It’s been a year now since technology, also known as WUW short for (Wear Ur World) was unveiled to a standing ovation at the Long Beach TED conference by MIT Media Labs PhD student Pranav Mistry and his advisor Pattie Maes.
Here was demonstrated perhaps the real direction of the future of mobile computing. Not a new tablet, (iPad) prototype, not a flexible, bendable, roll-able-E Ink, OLED, LCD or any other cutting edge technology. Rather, the simple concept that the best display is one you don’t have to carry, at least not in the hands – a technology that loses the idea of a handheld device altogether in mobile computing. What India-born Mistry demonstrated is no display in the hand, implying that no device of any prominence at all is actually best.
The system included years of research and development from this extraordinary grad student now at MIT, and hardware cobbled together from $350 in off-the-shelf components, included a wearablepico projector and mini-Web camera using a unique gesture recognition system user interface, all interfacing with the cell phone that stays in the pocket.
Think about it. At a recent car show, the newest Audi (and many other cars) feature enhanced Bluetooth connectivity with most cell phones, integrating the device in your pocket with the displays, speakers and even volume, and selection controls built right into the car. This micro-environment is augmented by the digital data you bring to it, in a highly personal and effective way.
A nice video of Mistry demonstrating the possibilities of this technology is given below. Stay with this video as the first part is a little slow, but by the end, you will be pretty amazed. The WUW or Sixth Sense idea is not too different – only it breaks out of the confines of the car and opens up the digital world to augment the real world with data important to you. It use gestures, cameras, pico projectors and the power of microprocessors and sophisticated algorithms to interpret what is relevant to you at the moment, and augment specific interactions with usable data-real time.
Click here to see the video: http://www.ted.com/talks/pranav_mistry_the_thrilling_potential_of_sixthsense_technology.html
Here’s how the group represents the technology in their web site: “‘SixthSense’ is a wearable, gestural interface that augments the physical world around us with digital information and lets us use natural hand gestures to interact with that information. By using a camera and a tiny projector mounted in a pendant like wearable device, ‘SixthSense’ sees what you see and visually augments any surfaces or objects we are interacting with. It projects information onto surfaces, walls, and physical objects around us, and lets us interact with the projected information through natural hand gestures, arm movements, or our interaction with the object itself. ‘SixthSense’ attempts to free information from its confines by seamlessly integrating it with reality, and thus making the entire world your computer.”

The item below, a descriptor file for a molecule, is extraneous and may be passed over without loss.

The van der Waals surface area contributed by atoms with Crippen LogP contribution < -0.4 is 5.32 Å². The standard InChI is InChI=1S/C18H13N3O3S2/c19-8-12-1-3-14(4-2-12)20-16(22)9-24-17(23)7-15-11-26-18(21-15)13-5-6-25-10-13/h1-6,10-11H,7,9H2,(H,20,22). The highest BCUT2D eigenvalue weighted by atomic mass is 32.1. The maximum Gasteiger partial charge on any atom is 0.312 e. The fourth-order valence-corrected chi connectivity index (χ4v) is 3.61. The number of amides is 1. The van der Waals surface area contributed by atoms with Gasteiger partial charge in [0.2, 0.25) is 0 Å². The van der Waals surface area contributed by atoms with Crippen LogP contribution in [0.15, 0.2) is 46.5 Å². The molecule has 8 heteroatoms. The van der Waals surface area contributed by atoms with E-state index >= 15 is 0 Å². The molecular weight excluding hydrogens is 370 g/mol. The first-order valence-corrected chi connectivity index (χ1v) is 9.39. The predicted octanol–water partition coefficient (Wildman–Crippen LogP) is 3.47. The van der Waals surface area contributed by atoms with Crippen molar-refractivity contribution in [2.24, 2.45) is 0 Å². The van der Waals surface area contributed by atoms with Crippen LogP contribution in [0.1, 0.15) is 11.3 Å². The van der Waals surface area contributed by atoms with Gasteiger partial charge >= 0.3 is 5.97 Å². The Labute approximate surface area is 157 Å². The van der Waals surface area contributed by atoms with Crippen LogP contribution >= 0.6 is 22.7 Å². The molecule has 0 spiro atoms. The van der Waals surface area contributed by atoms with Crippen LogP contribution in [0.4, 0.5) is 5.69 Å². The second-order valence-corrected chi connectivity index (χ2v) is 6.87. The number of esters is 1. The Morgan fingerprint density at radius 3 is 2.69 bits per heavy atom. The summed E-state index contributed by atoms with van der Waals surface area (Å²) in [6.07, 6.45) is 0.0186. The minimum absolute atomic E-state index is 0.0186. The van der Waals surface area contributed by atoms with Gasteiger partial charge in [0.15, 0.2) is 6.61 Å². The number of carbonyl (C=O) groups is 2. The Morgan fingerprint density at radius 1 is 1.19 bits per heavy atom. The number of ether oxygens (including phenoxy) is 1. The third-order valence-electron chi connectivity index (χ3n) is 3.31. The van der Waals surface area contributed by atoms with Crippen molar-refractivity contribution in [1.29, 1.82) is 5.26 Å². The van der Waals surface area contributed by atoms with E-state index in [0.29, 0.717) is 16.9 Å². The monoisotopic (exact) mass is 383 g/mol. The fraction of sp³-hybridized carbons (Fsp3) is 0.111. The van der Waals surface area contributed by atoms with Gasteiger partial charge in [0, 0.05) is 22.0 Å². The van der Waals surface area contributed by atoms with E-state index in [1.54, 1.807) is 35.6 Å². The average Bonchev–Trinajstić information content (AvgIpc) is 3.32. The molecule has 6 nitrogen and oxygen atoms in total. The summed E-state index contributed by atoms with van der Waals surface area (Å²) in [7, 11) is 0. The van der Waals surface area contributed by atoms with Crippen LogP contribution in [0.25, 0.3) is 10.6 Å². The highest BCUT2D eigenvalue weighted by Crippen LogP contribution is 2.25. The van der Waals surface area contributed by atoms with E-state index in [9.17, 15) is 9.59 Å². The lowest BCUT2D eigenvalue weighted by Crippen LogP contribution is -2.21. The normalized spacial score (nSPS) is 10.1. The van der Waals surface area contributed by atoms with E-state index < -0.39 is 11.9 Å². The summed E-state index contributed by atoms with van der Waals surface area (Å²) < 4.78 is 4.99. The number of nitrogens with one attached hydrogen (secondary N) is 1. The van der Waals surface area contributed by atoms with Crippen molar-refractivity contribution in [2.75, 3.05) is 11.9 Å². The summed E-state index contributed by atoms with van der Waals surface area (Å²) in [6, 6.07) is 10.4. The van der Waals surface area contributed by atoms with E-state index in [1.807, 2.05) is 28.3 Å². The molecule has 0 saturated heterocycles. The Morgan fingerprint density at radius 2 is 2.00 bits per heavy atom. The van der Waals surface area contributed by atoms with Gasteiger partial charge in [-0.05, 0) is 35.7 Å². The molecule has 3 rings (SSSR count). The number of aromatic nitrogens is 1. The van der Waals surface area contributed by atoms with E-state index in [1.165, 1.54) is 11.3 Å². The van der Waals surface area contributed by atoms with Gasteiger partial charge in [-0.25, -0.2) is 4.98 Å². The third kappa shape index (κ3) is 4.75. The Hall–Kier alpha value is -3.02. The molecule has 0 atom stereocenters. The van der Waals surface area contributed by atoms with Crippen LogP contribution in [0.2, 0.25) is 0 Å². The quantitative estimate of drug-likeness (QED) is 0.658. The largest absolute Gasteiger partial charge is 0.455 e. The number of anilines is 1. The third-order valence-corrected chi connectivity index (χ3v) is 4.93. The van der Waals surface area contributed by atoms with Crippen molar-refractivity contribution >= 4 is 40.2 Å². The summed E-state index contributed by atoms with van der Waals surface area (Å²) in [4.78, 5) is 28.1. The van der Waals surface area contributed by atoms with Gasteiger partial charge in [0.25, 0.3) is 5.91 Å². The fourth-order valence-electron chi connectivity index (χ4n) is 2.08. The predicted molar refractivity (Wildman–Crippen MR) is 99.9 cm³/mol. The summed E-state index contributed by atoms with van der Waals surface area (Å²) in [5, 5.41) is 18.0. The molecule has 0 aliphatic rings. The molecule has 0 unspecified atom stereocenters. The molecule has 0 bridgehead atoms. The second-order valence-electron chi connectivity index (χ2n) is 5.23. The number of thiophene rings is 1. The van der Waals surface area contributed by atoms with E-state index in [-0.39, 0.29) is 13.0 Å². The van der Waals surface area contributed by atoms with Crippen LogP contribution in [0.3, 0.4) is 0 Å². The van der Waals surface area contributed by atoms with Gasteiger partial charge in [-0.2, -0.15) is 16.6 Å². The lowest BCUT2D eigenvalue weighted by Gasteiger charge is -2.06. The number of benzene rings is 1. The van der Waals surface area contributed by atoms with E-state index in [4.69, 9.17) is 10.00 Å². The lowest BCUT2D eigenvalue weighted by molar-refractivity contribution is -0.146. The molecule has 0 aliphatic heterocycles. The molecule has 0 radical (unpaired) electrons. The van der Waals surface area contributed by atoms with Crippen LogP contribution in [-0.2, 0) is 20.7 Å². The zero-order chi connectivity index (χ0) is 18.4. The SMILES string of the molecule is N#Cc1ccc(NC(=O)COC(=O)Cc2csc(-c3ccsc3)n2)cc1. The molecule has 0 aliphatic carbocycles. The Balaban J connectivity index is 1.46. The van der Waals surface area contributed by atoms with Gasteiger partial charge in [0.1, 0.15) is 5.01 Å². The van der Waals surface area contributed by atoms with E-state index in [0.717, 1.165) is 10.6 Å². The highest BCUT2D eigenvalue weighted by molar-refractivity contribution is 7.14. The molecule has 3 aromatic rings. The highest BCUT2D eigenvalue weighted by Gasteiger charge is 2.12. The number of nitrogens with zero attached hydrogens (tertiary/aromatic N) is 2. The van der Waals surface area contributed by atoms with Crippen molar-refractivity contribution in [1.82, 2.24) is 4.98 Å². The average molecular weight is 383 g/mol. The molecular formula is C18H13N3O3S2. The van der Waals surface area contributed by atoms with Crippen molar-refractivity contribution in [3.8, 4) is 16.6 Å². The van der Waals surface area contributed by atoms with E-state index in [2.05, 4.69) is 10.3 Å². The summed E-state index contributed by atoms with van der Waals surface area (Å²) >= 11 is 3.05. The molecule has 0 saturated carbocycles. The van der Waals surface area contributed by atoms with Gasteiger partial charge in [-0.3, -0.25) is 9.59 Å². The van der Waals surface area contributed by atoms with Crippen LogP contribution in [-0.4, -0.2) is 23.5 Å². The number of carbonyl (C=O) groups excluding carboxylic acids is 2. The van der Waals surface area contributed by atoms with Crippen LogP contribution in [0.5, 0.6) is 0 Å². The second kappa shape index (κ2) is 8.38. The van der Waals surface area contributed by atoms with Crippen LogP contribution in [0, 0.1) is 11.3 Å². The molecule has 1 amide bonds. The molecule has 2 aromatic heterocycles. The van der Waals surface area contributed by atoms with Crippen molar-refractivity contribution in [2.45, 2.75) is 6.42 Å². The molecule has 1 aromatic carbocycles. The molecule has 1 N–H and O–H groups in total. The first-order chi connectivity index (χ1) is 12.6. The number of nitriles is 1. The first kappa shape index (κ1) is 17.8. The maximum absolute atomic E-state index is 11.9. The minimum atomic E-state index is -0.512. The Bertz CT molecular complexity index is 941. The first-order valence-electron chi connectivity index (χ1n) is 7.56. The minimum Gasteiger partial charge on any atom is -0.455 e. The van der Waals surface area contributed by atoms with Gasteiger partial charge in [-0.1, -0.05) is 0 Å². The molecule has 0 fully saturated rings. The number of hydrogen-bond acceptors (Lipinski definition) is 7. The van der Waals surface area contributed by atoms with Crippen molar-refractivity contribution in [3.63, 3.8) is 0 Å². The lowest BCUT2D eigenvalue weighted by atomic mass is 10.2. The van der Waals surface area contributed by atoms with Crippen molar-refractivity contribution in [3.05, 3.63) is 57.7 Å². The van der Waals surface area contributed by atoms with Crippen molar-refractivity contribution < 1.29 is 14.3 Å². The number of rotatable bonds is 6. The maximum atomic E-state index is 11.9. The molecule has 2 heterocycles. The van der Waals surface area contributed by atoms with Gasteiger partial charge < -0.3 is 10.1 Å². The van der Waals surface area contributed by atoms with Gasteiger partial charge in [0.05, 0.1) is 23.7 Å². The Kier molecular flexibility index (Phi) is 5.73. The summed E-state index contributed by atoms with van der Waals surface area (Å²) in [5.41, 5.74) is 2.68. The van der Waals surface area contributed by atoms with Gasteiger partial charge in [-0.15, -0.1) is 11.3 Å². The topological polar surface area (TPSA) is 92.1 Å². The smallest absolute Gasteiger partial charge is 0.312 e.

In one interesting use model, shown in his TED presentation last February, Mistry projected moving video on a white surface taped to The New York Times newspaper, with video augmenting the report he was reading. No tablet or iPad here, just simple online video that helped tell the story in the newspaper better. No newspaper subscription, you may say, no problem; simply project today’s web news on to any surface…
Mistry has said he will provide open source coding to help commercialize this concept, but we are unclear how this will fit with MIT Media Lab policy. An interview is planned with an update to be reported in the next Mobile Display Report.
But can you imagine the crowd’s reaction last week if Steve Jobs came to the stage holding NO DEVICE -proclaiming, “The best new tablet, is no tablet!” That would be cutting edge… Nothing to get in the way of intuitive interaction with the natural world. Rather, a set of new technologies that allow the “device” to disappear. And iPad or not, we are getting closer to this reality with pico projection perhaps finally finding its true Raison d’être.
Steve Sechrist, a senior editor and analyst at Insight Media, is a 13-year display veteran with experience in business development strategy, competitive market analysis, and technology writing. He is responsible for the editorial management of Insight Media’s Large Display Report and Mobile Display Report. Contact him at firstname.lastname@example.org